Sunday, March 2, 2008

Columbus Dispatch Poll Less Disturbing at First Glance

The Columbus Dispatch's recent poll looks very bad for Obama, as it has Hillary Clinton winning 56-40, which, when combined with the so-called Bradley effect, would be giving her more than the margin she needs to actually win more pledged delegates.

But a closer look at the poll makes things look far better for Barack Obama.

First of all, they only poll registered Democrats, when Independents are allowed to vote as well (and since the GOP contest is done, will be voting far more heavily in the Democratic primary; Obama tends to do far better among Independent voters).

Second of all, the crosstabs for the registered Democrats seem to be underemphasizing Obama's strong demographics.

First of all, they expect the black percentage of the vote among registered Democrats to be only 12%, the same as the black percentage in the overall population, in a state where, thanks to the Democratic efforts in 2004 (and 2006, to a lesser extent), black voters are far more likely to be registered to vote than they would be in many other states because Democrat, with effectiveness, as the 2004 Ohio loss was due to factors other than failure to get out the African-American vote (although there almost certainly was some disenfrancisement with the moving of the voting machines out of urban precincts and various other tactics, this didn't come into play in terms of voters being registered in most cases, so AA voters are being called by the campaigns).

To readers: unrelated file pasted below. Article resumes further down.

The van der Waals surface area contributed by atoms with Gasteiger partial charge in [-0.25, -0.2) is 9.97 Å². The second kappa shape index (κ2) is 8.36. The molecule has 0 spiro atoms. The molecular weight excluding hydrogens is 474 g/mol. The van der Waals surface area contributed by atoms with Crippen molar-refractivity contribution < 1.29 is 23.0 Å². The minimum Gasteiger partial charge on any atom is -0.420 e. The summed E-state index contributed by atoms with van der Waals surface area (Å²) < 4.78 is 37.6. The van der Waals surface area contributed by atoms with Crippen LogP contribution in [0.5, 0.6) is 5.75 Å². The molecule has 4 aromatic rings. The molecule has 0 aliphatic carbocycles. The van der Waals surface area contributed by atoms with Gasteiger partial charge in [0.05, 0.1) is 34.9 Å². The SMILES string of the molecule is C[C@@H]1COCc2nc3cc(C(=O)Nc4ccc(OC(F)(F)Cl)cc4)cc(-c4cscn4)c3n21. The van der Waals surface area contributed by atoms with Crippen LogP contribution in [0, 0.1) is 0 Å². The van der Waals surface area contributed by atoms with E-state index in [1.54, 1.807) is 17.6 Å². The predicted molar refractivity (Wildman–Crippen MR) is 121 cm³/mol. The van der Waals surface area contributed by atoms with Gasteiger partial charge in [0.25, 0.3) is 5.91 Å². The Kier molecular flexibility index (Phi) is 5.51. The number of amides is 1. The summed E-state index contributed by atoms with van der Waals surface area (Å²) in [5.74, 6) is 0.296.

Second of all, Ohio has one of the most liberal voting laws for those who've committed felonies, second only to Maine and Vermont (who allow even those in prison to vote), allowing anybody not actually in prison/jail to vote, so that only 2.64% of African-American voters are disenfranchised (African-Americans are far more likely to be arrested, prosecuted and convicted of a felony for similar drug-related crimes than whites; this is the major difference).

Moreover, their numbers involve rather laughable age estimates (they expect 18-24 year olds to be 1% of turnout and voters under 35 to be 7% of turnout, and voters under 45 to be 17% of turnout).

The Wisconsin exit polls had 9% 18-24, and 38% under 45.

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